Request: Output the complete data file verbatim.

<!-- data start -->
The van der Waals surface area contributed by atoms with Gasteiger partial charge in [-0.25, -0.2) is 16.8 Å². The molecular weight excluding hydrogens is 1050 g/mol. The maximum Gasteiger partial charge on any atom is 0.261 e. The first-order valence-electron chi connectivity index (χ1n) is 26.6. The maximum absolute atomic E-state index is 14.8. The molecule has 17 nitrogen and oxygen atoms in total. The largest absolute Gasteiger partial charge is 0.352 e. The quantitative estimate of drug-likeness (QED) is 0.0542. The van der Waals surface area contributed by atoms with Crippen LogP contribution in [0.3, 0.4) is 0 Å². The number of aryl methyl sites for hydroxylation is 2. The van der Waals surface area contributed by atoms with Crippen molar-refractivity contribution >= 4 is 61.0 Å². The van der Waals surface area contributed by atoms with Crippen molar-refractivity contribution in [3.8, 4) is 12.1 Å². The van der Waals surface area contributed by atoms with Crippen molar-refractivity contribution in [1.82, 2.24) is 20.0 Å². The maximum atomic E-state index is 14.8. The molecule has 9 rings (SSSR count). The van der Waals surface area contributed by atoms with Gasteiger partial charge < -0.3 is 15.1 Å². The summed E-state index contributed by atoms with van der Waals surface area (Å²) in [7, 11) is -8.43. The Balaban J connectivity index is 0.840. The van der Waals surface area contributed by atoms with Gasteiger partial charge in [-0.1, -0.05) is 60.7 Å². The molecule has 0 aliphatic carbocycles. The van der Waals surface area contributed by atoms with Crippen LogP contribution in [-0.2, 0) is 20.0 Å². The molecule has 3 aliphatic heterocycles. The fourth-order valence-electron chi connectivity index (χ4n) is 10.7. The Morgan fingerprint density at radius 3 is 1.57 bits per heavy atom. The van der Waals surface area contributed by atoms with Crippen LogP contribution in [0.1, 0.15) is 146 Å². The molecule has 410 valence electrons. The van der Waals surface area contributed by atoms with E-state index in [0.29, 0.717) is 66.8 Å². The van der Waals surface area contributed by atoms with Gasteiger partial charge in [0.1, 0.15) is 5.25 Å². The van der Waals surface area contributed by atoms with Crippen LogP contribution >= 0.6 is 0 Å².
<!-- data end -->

The van der Waals surface area contributed by atoms with Gasteiger partial charge in [-0.25, -0.2) is 16.8 Å². The molecular weight excluding hydrogens is 1050 g/mol. The maximum Gasteiger partial charge on any atom is 0.261 e. The first-order valence-electron chi connectivity index (χ1n) is 26.6. The maximum absolute atomic E-state index is 14.8. The molecule has 17 nitrogen and oxygen atoms in total. The largest absolute Gasteiger partial charge is 0.352 e. The quantitative estimate of drug-likeness (QED) is 0.0542. The van der Waals surface area contributed by atoms with Crippen LogP contribution in [0.3, 0.4) is 0 Å². The number of aryl methyl sites for hydroxylation is 2. The van der Waals surface area contributed by atoms with Crippen molar-refractivity contribution >= 4 is 61.0 Å². The van der Waals surface area contributed by atoms with Crippen molar-refractivity contribution in [3.8, 4) is 12.1 Å². The van der Waals surface area contributed by atoms with Crippen molar-refractivity contribution in [1.82, 2.24) is 20.0 Å². The maximum atomic E-state index is 14.8. The molecule has 9 rings (SSSR count). The van der Waals surface area contributed by atoms with Gasteiger partial charge < -0.3 is 15.1 Å². The summed E-state index contributed by atoms with van der Waals surface area (Å²) in [7, 11) is -8.43. The Balaban J connectivity index is 0.840. The van der Waals surface area contributed by atoms with Gasteiger partial charge in [-0.1, -0.05) is 60.7 Å². The molecule has 0 aliphatic carbocycles. The van der Waals surface area contributed by atoms with Crippen LogP contribution in [-0.2, 0) is 20.0 Å². The molecule has 3 aliphatic heterocycles. The fourth-order valence-electron chi connectivity index (χ4n) is 10.7. The Morgan fingerprint density at radius 3 is 1.57 bits per heavy atom. The van der Waals surface area contributed by atoms with Crippen LogP contribution in [0.1, 0.15) is 146 Å². The molecule has 410 valence electrons. The van der Waals surface area contributed by atoms with E-state index in [0.29, 0.717) is 66.8 Å². The van der Waals surface area contributed by atoms with Gasteiger partial charge in [0.1, 0.15) is 5.25 Å². The van der Waals surface area contributed by atoms with Crippen LogP contribution >= 0.6 is 0 Å².